Oren Tsur


2023

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A Deeper (Autoregressive) Approach to Non-Convergent Discourse Parsing
Oren Tsur | Yoav Tulpan
Proceedings of the 2023 Conference on Empirical Methods in Natural Language Processing

Online social platforms provide a bustling arena for information-sharing and for multi-party discussions. Various frameworks for dialogic discourse parsing were developed and used for the processing of discussions and for predicting the productivity of a dialogue. However, most of these frameworks are not suitable for the analysis of contentious discussions that are commonplace in many online platforms. A novel multi-label scheme for contentious dialog parsing was recently introduced by Zakharov et al. (2021). While the schema is well developed, the computational approach they provide is both naive and inefficient, as a different model (architecture) using a different representation of the input, is trained for each of the 31 tags in the annotation scheme. Moreover, all their models assume full knowledge of label collocations and context, which is unlikely in any realistic setting. In this work, we present a unified model for Non-Convergent Discourse Parsing that does not require any additional input other than the previous dialog utterances. We fine-tuned a RoBERTa backbone, combining embeddings of the utterance, the context and the labels through GRN layers and an asymmetric loss function. Overall, our model achieves results comparable with SOTA, without using label collocation and without training a unique architecture/model for each label. Our proposed architecture makes the labeling feasible at large scale, promoting the development of tools that deepen our understanding of discourse dynamics.

2022

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Free speech or Free Hate Speech? Analyzing the Proliferation of Hate Speech in Parler
Abraham Israeli | Oren Tsur
Proceedings of the Sixth Workshop on Online Abuse and Harms (WOAH)

Social platforms such as Gab and Parler, branded as ‘free-speech’ networks, have seen a significant growth of their user base in recent years. This popularity is mainly attributed to the stricter moderation enforced by mainstream platforms such as Twitter, Facebook, and Reddit.In this work we provide the first large scale analysis of hate-speech on Parler. We experiment with an array of algorithms for hate-speech detection, demonstrating limitations of transfer learning in that domain, given the illusive and ever changing nature of the ways hate-speech is delivered. In order to improve classification accuracy we annotated 10K Parler posts, which we use to fine-tune a BERT classifier. Classification of individual posts is then leveraged for the classification of millions of users via label propagation over the social network. Classifying users by their propensity to disseminate hate, we find that hate mongers make 16.1% of Parler active users, and that they have distinct characteristics comparing to other user groups. We further complement our analysis by comparing the trends observed in Parler to those found in Gab. To the best of our knowledge, this is among the first works to analyze hate speech in Parler in a quantitative manner and on the user level.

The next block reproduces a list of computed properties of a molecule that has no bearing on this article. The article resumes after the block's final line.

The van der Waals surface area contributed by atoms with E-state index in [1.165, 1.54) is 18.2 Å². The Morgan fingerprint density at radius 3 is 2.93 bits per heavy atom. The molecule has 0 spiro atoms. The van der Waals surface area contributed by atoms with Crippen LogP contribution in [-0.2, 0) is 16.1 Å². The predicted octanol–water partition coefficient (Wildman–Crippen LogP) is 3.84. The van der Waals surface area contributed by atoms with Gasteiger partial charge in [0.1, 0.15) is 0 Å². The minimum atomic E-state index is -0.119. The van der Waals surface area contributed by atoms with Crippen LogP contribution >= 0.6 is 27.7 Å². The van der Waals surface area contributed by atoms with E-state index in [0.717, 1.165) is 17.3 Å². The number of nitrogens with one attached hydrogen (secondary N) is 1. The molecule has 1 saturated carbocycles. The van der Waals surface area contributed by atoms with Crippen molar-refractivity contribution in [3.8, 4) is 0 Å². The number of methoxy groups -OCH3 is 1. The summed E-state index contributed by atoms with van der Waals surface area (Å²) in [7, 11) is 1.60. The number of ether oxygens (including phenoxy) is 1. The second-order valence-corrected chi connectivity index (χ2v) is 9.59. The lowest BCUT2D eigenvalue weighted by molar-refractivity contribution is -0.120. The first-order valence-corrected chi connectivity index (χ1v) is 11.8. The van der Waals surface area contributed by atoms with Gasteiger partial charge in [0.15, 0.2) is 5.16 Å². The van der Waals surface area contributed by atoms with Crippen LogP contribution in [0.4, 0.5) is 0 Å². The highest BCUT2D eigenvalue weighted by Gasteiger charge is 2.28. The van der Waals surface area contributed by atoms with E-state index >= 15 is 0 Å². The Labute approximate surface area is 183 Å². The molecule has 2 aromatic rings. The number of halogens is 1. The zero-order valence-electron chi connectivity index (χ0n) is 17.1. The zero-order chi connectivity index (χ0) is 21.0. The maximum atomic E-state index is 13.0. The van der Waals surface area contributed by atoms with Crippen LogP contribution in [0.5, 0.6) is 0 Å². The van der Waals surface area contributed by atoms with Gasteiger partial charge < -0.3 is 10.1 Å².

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Detecting Suicide Risk in Online Counseling Services: A Study in a Low-Resource Language
Amir Bialer | Daniel Izmaylov | Avi Segal | Oren Tsur | Yossi Levi-Belz | Kobi Gal
Proceedings of the 29th International Conference on Computational Linguistics

With the increased awareness of situations of mental crisis and their societal impact, online services providing emergency support are becoming commonplace in many countries. Computational models, trained on discussions between help-seekers and providers, can support suicide prevention by identifying at-risk individuals. However, the lack of domain-specific models, especially in low-resource languages, poses a significant challenge for the automatic detection of suicide risk. We propose a model that combines pre-trained language models (PLM) with a fixed set of manually crafted (and clinically approved) set of suicidal cues, followed by a two-stage fine-tuning process. Our model achieves 0.91 ROC-AUC and an F2-score of 0.55, significantly outperforming an array of strong baselines even early on in the conversation, which is critical for real-time detection in the field. Moreover, the model performs well across genders and age groups.